The impending retirements of aging advisors, combined with the increased appetite for advice among millennials, will make automated advice services a necessity rather than a distinguishing feature, a Celent report predicts.
A 2014 report by Cerulli Associates found the average age of financial advisors is almost 51, and 43% are over 55.
In the Celent paper, “Gold at the End of the Rainbow,” William Trout wrote that as boomers retire from other industries, the “trend to superannuation also applies to firm advisors.” As they leave the industry, the pool of advisors available to serve clients will force firms’ hands toward automation.
“This dearth of advisors will mean that firms will be obligated to serve clients via automated channels, whether they like it or not,” according to the report.
Automated distribution of services provides advisors with an “easily deployed and cost-efficient alternative to the standard advisory model.” It also allows firms to serve clients “across the entire lifecycle, from prospecting and presales activity to long-term relationship maintenance.”
“One of the most attractive features of automated distribution is the client onboarding process, or even before that, the prospecting piece, which engages the prospect to actually provide the information and once he or she is interested in the service, it automatically on-boards them,” Trout told ThinkAdvisor on Wednesday.
He continued, “As you go deeper into the lifecycle, the whole process of digitization lends itself to real-time reporting, for example on a mobile device. It provides a digital footprint that enables cross-selling of products.”
He said that banks in particular struggle with cross-selling because their “information is siloed. They can’t sell investments to the mortgage client because they don’t know about the mortgage. [Automated delivery] enables management of information for cross-selling and an expansion of the relationship more generally.” Trout’s paper focused on the de-accumulation needs of clients as they enter retirement. He wrote that even when discussing de-accumulation strategies with clients is uncomfortable, it’s important to do so because many of their clients are boomers and thus facing an immediate need for it, especially in light of extended life spans and risks to programs like Social Security and pension plans.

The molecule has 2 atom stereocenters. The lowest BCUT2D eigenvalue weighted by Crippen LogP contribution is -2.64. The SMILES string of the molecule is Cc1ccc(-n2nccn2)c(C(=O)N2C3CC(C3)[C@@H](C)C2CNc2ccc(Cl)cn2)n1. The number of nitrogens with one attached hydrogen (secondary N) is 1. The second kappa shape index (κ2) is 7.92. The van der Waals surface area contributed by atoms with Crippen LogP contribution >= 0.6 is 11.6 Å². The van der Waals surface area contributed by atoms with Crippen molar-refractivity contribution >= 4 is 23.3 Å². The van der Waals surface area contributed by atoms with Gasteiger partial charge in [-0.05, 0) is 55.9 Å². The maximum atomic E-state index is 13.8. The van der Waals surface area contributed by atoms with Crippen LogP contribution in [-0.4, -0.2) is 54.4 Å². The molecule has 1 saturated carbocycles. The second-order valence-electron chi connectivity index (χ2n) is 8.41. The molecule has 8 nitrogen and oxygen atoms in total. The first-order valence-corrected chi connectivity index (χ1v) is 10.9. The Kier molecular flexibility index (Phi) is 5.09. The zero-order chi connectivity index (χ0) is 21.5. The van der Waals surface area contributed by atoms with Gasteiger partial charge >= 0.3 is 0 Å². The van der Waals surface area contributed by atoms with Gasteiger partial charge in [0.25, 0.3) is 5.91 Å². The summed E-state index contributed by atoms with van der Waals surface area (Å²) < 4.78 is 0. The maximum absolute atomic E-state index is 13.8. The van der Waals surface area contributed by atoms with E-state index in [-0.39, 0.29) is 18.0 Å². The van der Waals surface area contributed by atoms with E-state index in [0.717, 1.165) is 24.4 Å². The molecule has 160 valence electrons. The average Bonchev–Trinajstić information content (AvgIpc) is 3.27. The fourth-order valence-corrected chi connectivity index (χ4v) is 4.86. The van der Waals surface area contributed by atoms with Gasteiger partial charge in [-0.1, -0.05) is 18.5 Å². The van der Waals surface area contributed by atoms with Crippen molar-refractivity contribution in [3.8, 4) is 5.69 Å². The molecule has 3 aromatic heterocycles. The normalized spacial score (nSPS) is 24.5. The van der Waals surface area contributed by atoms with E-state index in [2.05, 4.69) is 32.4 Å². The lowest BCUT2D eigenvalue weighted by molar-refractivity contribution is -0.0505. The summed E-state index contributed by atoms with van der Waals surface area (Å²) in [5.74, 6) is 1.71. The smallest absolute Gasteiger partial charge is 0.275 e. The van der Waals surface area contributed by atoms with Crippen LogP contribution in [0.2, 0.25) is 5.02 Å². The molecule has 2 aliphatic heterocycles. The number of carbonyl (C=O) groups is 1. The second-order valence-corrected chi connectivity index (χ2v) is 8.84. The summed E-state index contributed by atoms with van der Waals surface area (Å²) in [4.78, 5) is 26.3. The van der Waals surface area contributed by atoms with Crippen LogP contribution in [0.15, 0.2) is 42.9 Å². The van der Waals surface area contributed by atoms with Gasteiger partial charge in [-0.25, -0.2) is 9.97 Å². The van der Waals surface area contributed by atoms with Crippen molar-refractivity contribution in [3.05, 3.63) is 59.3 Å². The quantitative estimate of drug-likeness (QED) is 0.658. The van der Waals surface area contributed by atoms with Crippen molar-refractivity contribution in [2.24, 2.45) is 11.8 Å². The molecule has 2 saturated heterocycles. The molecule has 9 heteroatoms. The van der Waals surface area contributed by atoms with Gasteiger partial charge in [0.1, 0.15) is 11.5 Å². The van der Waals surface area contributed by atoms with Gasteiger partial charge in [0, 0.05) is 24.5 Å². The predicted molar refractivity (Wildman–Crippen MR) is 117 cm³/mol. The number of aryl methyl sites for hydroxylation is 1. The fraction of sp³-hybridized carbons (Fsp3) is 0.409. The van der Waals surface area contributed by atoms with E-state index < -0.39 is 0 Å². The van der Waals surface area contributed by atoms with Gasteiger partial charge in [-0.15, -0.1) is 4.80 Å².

“No longer can the advisor dodge de-accumulation issues because they provoke client anxiety, or are harder to monetize,” he wrote. However, “de-accumulation refers not just to the drawdown of assets in retirement, but to issues of downside protection and wealth transfer.”
Trout outlined the trajectory of investors’ lives after they stop working. In the early years of retirement, they’re enjoying more leisure time. However, “giddy” investors may make some bad choices and “investment and spending decisions taken in the early years of retirement tend to have a disproportionate effect on long-term outcomes.”
After a few years, retirees’ expenses become more moderate, but in their final years, health care and assisted living expenses increase.
“The span of retirement today can be as long as your career,” he said on Wednesday. “If you work 40 years and live another 40 years, the investment horizon is going to be a lot different from in our grandparents’ day when you had a few years and that was it after work.”
Trout stress that automation doesn’t replace advisors; in fact, it gives advisors more opportunity to connect with their clients. He said that many providers have become “estranged from the end customer in many ways.” For example, insurers more commonly sell to brokers than to retail consumers.
“If you agree or believe that proximity to the end customer translates into pricing power — because after all you own the relationship — then you really want to get back in front of that end consumer,” he said. “Digital distribution, in that it eliminates a lot of middle steps and intermediaries, enables that.”
Digital distribution also gives end clients a chance to actively engage because they’ve got a digital interface in front of them, Trout added. Face-to-face conversations can do that as well, but “they are much less scalable.”